Oyler: Bridgeville icon Huck O'Neil dies
I learned of Huck O'Neil's death in an email from Russ Kovach; Huck's cousin, Gary Casciola, had notified Russ by phone. I immediately began to plan a column in Huck's memory.
I asked Russ to find out more details and at once found myself in a thread of emails between Russ, Dorothy Maioli Stenzel, another cousin, and Huck's son Bob.
I requested a copy of Huck's obituary, in the hopes it would provide some information I lacked. What I received was a wonderful recounting of his life by his son, based on Huck's recollections.
It is far too eloquent for me to paraphrase, so I have incorporated it verbatim into this column.
"Robert ‘Huck' O'Neil was born Feb. 21, 1931 in Bridgeville to Anita (nee Maioli) and Patrick O'Neil, the youngest of seven children. Fiery red hair, he was a terror in and around the area, known to his mother as a ‘little red- headed brat.' Huck got his nickname from his adventurous spirit and dislike for shoes like a little ‘Huckleberry Finn.' There were a number of Maiolis in the area and they had a very strong impact on his life as he grew up.
Huck was a man who went from local high school three-sport legend (football, baseball and basketball) to Duquesne, Notre Dame and Steelers standout, a football player who dived into the middle of life and NFL lines with every ounce of fervor in his large, muscular body. Not interested in the fledgling NBA, hoping for an MLB spot (his first love was baseball), drafted into the NFL in 1953, before he could play, Huck was sent to France to serve in the Air Force during the Korean War.
One of the only Americans ever to play rugby in the French Rugby League, Huck continued to astound us with his athletic prowess. Returning to the U.S. after his deployment, Huck played for the Pittsburgh Steelers, Calgary Stampeders (CFL), Montreal Alouettes (CFL), and the NY Titans (now Jets), retiring in 1962. Hall of fame quarterback Johnny Unitas was a camp mate (Johnny got cut, but Huck made the team!) Huck chose football over an offer to play for a professional baseball team, because his mother wanted him to be the first of the family to get a college degree.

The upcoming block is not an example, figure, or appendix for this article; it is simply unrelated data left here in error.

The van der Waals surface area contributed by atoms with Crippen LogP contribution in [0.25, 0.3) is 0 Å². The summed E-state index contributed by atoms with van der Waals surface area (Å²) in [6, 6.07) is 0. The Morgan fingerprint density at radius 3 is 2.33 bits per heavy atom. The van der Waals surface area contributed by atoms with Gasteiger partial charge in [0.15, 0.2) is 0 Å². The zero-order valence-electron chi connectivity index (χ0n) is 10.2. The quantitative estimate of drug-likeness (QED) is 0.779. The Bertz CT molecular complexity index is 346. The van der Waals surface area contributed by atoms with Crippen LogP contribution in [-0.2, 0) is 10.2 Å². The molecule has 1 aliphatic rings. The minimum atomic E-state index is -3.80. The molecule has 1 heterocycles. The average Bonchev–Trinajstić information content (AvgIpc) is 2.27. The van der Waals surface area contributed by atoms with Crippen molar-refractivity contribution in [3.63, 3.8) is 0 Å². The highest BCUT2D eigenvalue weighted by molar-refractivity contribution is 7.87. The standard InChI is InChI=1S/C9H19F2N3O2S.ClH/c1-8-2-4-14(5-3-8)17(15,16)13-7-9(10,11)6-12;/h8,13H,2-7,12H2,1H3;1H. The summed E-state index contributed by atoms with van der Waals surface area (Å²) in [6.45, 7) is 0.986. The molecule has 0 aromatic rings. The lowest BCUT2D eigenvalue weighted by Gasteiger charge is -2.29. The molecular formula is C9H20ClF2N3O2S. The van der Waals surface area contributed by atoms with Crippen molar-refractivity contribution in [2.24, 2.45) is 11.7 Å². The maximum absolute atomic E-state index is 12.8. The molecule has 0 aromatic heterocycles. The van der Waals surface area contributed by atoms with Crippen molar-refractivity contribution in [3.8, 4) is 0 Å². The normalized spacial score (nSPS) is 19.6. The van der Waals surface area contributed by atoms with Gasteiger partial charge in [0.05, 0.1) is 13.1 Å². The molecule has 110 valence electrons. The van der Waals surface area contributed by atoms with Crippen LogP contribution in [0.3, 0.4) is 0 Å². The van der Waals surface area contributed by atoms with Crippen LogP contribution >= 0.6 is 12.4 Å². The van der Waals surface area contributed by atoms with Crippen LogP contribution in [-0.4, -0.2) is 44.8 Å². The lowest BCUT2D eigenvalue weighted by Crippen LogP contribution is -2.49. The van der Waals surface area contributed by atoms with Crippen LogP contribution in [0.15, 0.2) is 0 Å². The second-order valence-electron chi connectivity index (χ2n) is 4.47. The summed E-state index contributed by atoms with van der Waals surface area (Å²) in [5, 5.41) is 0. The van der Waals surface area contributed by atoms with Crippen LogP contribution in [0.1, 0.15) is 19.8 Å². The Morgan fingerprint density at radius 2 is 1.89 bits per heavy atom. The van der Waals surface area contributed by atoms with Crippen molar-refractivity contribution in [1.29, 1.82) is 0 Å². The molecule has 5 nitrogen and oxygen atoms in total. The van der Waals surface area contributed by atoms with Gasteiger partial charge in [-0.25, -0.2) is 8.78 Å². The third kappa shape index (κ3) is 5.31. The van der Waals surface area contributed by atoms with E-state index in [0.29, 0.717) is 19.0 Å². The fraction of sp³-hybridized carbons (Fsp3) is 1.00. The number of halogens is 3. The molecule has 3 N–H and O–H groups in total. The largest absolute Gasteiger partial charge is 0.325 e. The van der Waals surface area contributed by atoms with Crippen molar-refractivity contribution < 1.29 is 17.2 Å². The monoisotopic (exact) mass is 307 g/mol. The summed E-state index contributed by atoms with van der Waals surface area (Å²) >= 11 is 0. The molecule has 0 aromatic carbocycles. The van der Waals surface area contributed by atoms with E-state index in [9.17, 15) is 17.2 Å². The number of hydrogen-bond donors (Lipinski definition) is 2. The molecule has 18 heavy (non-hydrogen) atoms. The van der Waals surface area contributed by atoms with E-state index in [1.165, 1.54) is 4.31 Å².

Huck met his lifelong love, Margaret ‘Peggy' O'Neil (nee McGrath), at a Steelers function where she was working as a model. His degree in hand, Huck joined Ryan Homes - now Ryland International - and began a career of building single family communities throughout North America. One of his designs led to introducing affordable, single family homes into the mainstream of the 1970s through 1990s. Eventually achieving the title of vice president development and sales, Huck's career brought him and his family around the U.S. and Canada. He was past President of the Homebuilders Association and ‘Kentucky Colonel' - bestowed as an honorary title by the governor of Kentucky - a testament to his popularity.
Huck retired in 1980 and went to work for himself as a general contractor. Some accomplishments that he was proud of were building a seminary campus in Calgary, Canada and Habitat for Humanity homes in California and Arizona.
Centralia, Wash., was where he and Peggy lived the longest continuous stretch, enjoying hunting, fishing, and the Pacific Northwest lifestyle.
He was active in St. Mary's Church in Centralia, a member of the Knights of Columbus and doting husband.
Huck was preceded in death by wife Peggy (2008) and daughter Colleen (1966) and survived by seven children and their families: Glenn (Newton Mass.), Anita (Chicago), Bob (Kirkland Wash.), Kevin (Centralia, Wash.), Sean (Rochester, Wash.), Erin (Denver), and Brian (Olympia, Wash.), 15 grandchildren, and one great grandchild."
Huck's life was celebrated May 5 by a rosary and mass at Blessed Teresa of Calcutta Catholic Church, in Woodinville, Wash., followed by an Irish wake at his son's home. I emailed Bob condolences to the family from our Octogenarian Brunch group and added that we all wished we could participate in the wake.
Huck was an important part of our class of 1949 at Bridgeville High School. I think our youth could be symbolized by the image of his leading newly-crowned May Queen Sally Russell to the middle of the dance floor, and then waltzing with her. We were all so young and so optimistic, and they were our king and queen.
Reach columnist John Oyler at 412-343-1652 or firstname.lastname@example.org .
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